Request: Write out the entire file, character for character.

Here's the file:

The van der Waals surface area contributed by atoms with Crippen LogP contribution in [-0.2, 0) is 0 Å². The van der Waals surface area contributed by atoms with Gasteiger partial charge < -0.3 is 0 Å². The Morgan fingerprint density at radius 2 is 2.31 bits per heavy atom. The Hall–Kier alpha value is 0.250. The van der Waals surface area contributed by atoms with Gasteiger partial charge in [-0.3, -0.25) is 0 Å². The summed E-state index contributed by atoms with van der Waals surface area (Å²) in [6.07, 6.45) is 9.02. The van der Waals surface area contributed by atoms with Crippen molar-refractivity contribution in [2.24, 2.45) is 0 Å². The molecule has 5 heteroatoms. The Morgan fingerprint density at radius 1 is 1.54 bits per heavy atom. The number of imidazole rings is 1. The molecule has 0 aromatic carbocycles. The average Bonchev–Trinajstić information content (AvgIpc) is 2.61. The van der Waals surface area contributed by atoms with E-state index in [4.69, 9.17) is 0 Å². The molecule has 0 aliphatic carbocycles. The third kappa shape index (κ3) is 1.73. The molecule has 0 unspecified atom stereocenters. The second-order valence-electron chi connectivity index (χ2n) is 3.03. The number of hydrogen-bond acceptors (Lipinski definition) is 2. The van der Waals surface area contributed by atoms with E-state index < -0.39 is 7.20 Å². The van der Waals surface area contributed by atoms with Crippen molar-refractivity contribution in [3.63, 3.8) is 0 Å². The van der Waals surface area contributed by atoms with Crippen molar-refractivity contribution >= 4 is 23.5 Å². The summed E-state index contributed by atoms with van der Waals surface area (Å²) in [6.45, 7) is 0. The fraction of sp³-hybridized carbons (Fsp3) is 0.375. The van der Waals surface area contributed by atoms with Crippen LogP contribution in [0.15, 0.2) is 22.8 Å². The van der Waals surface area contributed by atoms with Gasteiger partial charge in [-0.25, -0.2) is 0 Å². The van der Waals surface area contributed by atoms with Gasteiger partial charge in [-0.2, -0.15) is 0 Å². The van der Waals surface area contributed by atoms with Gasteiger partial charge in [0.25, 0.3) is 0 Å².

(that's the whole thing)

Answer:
The van der Waals surface area contributed by atoms with Crippen LogP contribution in [-0.2, 0) is 0 Å². The van der Waals surface area contributed by atoms with Gasteiger partial charge < -0.3 is 0 Å². The Morgan fingerprint density at radius 2 is 2.31 bits per heavy atom. The Hall–Kier alpha value is 0.250. The van der Waals surface area contributed by atoms with Gasteiger partial charge in [-0.3, -0.25) is 0 Å². The summed E-state index contributed by atoms with van der Waals surface area (Å²) in [6.07, 6.45) is 9.02. The van der Waals surface area contributed by atoms with Crippen molar-refractivity contribution in [2.24, 2.45) is 0 Å². The molecule has 5 heteroatoms. The Morgan fingerprint density at radius 1 is 1.54 bits per heavy atom. The number of imidazole rings is 1. The molecule has 0 aromatic carbocycles. The average Bonchev–Trinajstić information content (AvgIpc) is 2.61. The van der Waals surface area contributed by atoms with E-state index in [4.69, 9.17) is 0 Å². The molecule has 0 aliphatic carbocycles. The third kappa shape index (κ3) is 1.73. The molecule has 0 unspecified atom stereocenters. The second-order valence-electron chi connectivity index (χ2n) is 3.03. The number of hydrogen-bond acceptors (Lipinski definition) is 2. The van der Waals surface area contributed by atoms with E-state index < -0.39 is 7.20 Å². The van der Waals surface area contributed by atoms with Crippen molar-refractivity contribution in [3.63, 3.8) is 0 Å². The van der Waals surface area contributed by atoms with Crippen molar-refractivity contribution >= 4 is 23.5 Å². The summed E-state index contributed by atoms with van der Waals surface area (Å²) in [6.45, 7) is 0. The fraction of sp³-hybridized carbons (Fsp3) is 0.375. The van der Waals surface area contributed by atoms with Crippen LogP contribution in [0.15, 0.2) is 22.8 Å². The van der Waals surface area contributed by atoms with Gasteiger partial charge in [-0.25, -0.2) is 0 Å². The van der Waals surface area contributed by atoms with Gasteiger partial charge in [-0.2, -0.15) is 0 Å². The van der Waals surface area contributed by atoms with Gasteiger partial charge in [0.25, 0.3) is 0 Å².